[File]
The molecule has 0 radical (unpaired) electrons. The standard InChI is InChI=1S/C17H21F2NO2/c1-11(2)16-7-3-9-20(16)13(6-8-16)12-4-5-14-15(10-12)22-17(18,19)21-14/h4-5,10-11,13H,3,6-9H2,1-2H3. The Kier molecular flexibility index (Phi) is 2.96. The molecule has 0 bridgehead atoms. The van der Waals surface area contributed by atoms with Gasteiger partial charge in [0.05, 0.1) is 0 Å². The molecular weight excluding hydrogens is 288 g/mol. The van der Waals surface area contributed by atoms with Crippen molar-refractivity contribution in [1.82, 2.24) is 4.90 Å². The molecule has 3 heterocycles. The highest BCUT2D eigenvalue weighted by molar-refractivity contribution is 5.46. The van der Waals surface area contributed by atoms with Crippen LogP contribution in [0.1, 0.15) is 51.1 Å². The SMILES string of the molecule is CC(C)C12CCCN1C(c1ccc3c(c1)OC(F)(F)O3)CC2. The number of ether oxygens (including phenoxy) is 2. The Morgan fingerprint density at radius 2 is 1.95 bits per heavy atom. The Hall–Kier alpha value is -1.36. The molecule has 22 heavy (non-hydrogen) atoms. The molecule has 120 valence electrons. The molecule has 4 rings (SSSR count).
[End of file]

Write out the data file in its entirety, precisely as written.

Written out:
The molecule has 0 radical (unpaired) electrons. The standard InChI is InChI=1S/C17H21F2NO2/c1-11(2)16-7-3-9-20(16)13(6-8-16)12-4-5-14-15(10-12)22-17(18,19)21-14/h4-5,10-11,13H,3,6-9H2,1-2H3. The Kier molecular flexibility index (Phi) is 2.96. The molecule has 0 bridgehead atoms. The van der Waals surface area contributed by atoms with Gasteiger partial charge in [0.05, 0.1) is 0 Å². The molecular weight excluding hydrogens is 288 g/mol. The van der Waals surface area contributed by atoms with Crippen molar-refractivity contribution in [1.82, 2.24) is 4.90 Å². The molecule has 3 heterocycles. The highest BCUT2D eigenvalue weighted by molar-refractivity contribution is 5.46. The van der Waals surface area contributed by atoms with Crippen LogP contribution in [0.1, 0.15) is 51.1 Å². The SMILES string of the molecule is CC(C)C12CCCN1C(c1ccc3c(c1)OC(F)(F)O3)CC2. The number of ether oxygens (including phenoxy) is 2. The Morgan fingerprint density at radius 2 is 1.95 bits per heavy atom. The Hall–Kier alpha value is -1.36. The molecule has 22 heavy (non-hydrogen) atoms. The molecule has 120 valence electrons. The molecule has 4 rings (SSSR count).